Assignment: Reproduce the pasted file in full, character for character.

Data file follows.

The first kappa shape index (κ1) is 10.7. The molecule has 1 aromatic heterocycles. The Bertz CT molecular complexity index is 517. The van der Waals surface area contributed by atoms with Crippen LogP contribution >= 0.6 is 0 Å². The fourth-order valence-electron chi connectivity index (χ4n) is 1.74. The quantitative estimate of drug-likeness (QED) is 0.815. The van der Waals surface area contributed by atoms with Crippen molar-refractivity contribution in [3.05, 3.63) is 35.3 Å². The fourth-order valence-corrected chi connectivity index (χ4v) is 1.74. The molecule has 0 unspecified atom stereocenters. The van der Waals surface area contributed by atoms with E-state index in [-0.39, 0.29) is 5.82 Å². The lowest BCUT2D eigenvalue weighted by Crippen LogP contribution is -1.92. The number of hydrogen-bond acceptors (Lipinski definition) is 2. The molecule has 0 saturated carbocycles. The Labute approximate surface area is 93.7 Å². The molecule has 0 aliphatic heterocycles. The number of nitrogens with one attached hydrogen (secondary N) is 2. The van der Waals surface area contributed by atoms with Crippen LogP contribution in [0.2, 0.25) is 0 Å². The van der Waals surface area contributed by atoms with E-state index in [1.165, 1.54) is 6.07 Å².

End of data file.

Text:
The first kappa shape index (κ1) is 10.7. The molecule has 1 aromatic heterocycles. The Bertz CT molecular complexity index is 517. The van der Waals surface area contributed by atoms with Crippen LogP contribution >= 0.6 is 0 Å². The fourth-order valence-electron chi connectivity index (χ4n) is 1.74. The quantitative estimate of drug-likeness (QED) is 0.815. The van der Waals surface area contributed by atoms with Crippen molar-refractivity contribution in [3.05, 3.63) is 35.3 Å². The fourth-order valence-corrected chi connectivity index (χ4v) is 1.74. The molecule has 0 unspecified atom stereocenters. The van der Waals surface area contributed by atoms with E-state index in [-0.39, 0.29) is 5.82 Å². The lowest BCUT2D eigenvalue weighted by Crippen LogP contribution is -1.92. The number of hydrogen-bond acceptors (Lipinski definition) is 2. The molecule has 0 saturated carbocycles. The Labute approximate surface area is 93.7 Å². The molecule has 0 aliphatic heterocycles. The number of nitrogens with one attached hydrogen (secondary N) is 2. The van der Waals surface area contributed by atoms with Crippen LogP contribution in [0.2, 0.25) is 0 Å². The van der Waals surface area contributed by atoms with E-state index in [1.165, 1.54) is 6.07 Å².